Despite the fact that androgen deprivation therapy (ADT) can effectively reduce prostate cancer (PCa) size, its effect on PCa metastasis remains unclear. We examined the existing data on PCa patients treated with ADT plus anti-androgens to analyze ADT effects on primary tumor size, prostate-specific antigen (PSA) values, and metastatic incidence. We found that the current ADT with anti-androgens might lead to primary tumor reduction, with PSA decreased yet metastases increased in some PCa patients. Using in vitro and in vivo metastasis models with four human PCa cell lines, we evaluated the effects of the currently used anti-androgens, Casodex/bicalutamide and MDV3100/enzalutamide, and the newly developed anti-AR compounds, ASC-J9® and cryptotanshinone, on PCa cell growth and invasion. In vitro results showed that 10 ?m Casodex or MDV3100 treatments suppressed PCa cell growth and reduced PSA level yet significantly enhanced PCa cell invasion. In vivo mice studies using an orthotopic xenograft mouse model also confirmed these results. In contrast, ASC-J9® led to suppressed PCa cell growth and cell invasion in in vitro and in vivo models. Mechanism dissection indicated these Casodex/MDV3100 treatments enhanced the TGF-?1/Smad3/MMP9 pathway, but ASC-J9® and cryptotanshinone showed promising anti-invasion effects via down-regulation of MMP9 expression. These findings suggest the potential risks of using anti-androgens and provide a potential new therapy using ASC-J9® to battle PCa metastasis at the castration-resistant stage.

    View details for PubMedID 23687298

  • Mutant monocyte chemoattractant protein 1 protein attenuates migration of and inflammatory cytokine release by macrophages exposed to orthopedic implant wear particles. Journal of biomedical materials research. Part A Yao, Z., Keeney, M., Lin, T. H., Pajarinen, J., Barcay, K., Waters, H., Egashira, K., Yang, F., Goodman, S. 2013


    Wear particles generated from total joint replacements can stimulate macrophages to release chemokines, such as monocyte chemoattractant protein 1 (MCP-1), which is the most important chemokine regulating systemic and local cell trafficking and infiltration of monocyte/macrophages in chronic inflammation. One possible strategy to curtail the adverse events associated with wear particles is to mitigate migration and activation of monocyte/macrophages. The purpose of this study is to modulate the adverse effects of particulate biomaterials and inflammatory stimuli such as endotoxin by interfering with the biological effects of the chemokine MCP-1. In the current study, the function of MCP-1 was inhibited by the mutant MCP-1 protein called 7ND, which blocks its receptor, the C-C chemokine receptor type 2 (CCR2) on macrophages. Addition of 7ND decreased MCP-1-induced migration of THP-1 cells in cell migration experiments in a dose-dependent manner. Conditioned media from murine macrophages exposed to clinically relevant polymethylmethacrylate (PMMA) particles with/without endotoxin [lipopolysaccharide (LPS)] had a chemotactic effect on human macrophages, which was decreased dramatically by 7ND. 7ND demonstrated no adverse effects on the viability of macrophages, and the capability of mesenchymal stem cells (MSCs) to form bone at the doses tested. Finally, proinflammatory cytokine production was mitigated when macrophages were exposed to PMMA particles with/without LPS in the presence of 7ND. Our studies confirm that the MCP-1 mutant protein 7ND can decrease macrophage migration and inflammatory cytokine release without adverse effects at the doses tested. Local delivery of 7ND at the implant site may provide a therapeutic strategy to diminish particle-associated periprosthetic inflammation and osteolysis. © 2013 Wiley Periodicals, Inc. J Biomed Mater Res Part A, 2013.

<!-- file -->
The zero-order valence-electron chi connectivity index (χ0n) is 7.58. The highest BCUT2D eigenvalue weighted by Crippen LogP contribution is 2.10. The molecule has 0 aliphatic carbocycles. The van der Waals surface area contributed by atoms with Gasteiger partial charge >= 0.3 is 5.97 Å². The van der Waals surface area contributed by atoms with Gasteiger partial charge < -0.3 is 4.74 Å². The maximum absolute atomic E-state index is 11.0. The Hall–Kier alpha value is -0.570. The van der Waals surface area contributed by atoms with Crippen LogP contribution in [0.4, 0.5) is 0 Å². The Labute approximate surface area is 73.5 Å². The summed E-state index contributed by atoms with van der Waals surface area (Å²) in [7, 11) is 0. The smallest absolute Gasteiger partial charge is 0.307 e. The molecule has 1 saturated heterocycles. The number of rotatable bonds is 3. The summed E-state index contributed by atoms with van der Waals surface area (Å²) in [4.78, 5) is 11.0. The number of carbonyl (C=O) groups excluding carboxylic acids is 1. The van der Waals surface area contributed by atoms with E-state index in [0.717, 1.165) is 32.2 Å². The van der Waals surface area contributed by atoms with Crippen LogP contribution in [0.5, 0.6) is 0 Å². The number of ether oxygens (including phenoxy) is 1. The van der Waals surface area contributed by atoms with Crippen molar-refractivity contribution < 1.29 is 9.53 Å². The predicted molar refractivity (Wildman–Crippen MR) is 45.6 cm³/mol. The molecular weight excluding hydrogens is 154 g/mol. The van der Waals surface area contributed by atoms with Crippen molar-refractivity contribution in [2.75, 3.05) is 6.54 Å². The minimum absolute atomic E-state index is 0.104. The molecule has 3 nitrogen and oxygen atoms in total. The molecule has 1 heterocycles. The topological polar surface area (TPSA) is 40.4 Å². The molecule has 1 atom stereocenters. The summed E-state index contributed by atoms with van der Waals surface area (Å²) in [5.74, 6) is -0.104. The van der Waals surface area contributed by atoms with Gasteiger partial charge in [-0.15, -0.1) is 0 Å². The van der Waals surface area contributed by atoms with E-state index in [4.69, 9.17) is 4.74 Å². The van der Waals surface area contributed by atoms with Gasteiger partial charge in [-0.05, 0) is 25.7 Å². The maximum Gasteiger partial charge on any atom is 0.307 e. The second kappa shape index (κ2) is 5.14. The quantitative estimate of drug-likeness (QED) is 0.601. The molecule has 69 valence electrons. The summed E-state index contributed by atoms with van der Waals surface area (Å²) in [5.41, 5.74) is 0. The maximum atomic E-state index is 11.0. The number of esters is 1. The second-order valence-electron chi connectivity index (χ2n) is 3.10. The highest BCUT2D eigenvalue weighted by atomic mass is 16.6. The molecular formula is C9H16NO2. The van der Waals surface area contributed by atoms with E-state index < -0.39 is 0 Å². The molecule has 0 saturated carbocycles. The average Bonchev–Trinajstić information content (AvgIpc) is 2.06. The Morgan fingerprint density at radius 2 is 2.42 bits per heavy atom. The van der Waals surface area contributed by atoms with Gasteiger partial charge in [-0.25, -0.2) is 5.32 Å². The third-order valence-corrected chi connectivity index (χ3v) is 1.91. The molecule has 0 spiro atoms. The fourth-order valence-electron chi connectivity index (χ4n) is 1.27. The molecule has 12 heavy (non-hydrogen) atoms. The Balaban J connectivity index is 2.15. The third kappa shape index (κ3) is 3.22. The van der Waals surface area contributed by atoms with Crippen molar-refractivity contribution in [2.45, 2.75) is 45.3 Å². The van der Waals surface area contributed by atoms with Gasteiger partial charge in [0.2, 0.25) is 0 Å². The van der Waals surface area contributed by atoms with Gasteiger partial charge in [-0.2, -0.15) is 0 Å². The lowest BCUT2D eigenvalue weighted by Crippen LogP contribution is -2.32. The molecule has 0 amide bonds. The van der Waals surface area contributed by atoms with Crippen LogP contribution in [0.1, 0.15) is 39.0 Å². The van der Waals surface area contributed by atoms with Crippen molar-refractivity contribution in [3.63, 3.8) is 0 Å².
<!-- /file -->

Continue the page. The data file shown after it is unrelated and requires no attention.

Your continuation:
View details for DOI 10.1002/jbm.a.34981

    View details for PubMedID 24123855

  • The selective inhibitory effect of a synthetic tanshinone derivative on prostate cancer cells PROSTATE Xu, D., Lin, T., Zhang, C., Tsai, Y., Li, S., Zhang, J., Yin, M., Yeh, S., Chang, C. 2012; 72 (7): 803-816


    Androgen receptor (AR) is the main therapeutic target for the treatment of prostate cancer (PCa). Anti-androgens to reduce or prevent androgens binding to AR are widely used to suppress AR-mediated PCa growth; however, the androgen depletion therapy (ADT) is only effective for a short period of time. Here we tested PTS33, a new sodium derivative of cryptotanshinone, which can effectively inhibit the DHT-induced AR transactivation and PCa cell growth, and then explored the effects of PTS33 on inhibiting the expressions of AR target genes and proteins.PCa cells, LNCaP, CWR22Rv1, C4-2, PC-3, and DU145, were treated with PTS33 and luciferase assay was used to evaluate the ability of each to regulate AR transactivation. RT-PCR was used to evaluate the mRNA levels of AR target genes such as PSA, TMPRSS2, and TMEPA1. Western blot was used to determine AR, PSA, estrogen receptor alpha (ER?), glucocorticoid receptor (GR), and progesterone receptor (PR) protein expression. Cell growth and IC50 were determined by MTT assay after 48?hr treatment.Our data showed that PTS33 selectively inhibits AR activities, but PTS33 does not repress the activities of other nuclear receptors, including ER?, GR, and PR. At a low concentration, 2?µM of PTS33 effectively suppresses the growth of AR-positive PCa cells, and has little effect on AR-negative PCa cells. Furthermore, our data indicated that PTS33 could modulate AR transactivation and suppress the AR target genes (PSA, TMPRSS2, and TMEPA1) expression in both androgen responsive PCa LNCaP cells and castration-resistant C4-2 cells. In addition, PTS33 can also inhibit estrogen/?5-androstenediol induced AR activities. The mechanistic studies indicate that PTS33 can inhibit AR function by suppression of AR protein expression, the AR N-C interaction, and AR-coregulator interaction.PTS33 has shown a good efficacy to inhibit AR transactivation, block AR regulated gene expression, and reduce cell growth in AR positive PCa cells. The structure of PTS33 could be used as a base for development of novel AR signaling inhibitors to treat PCa.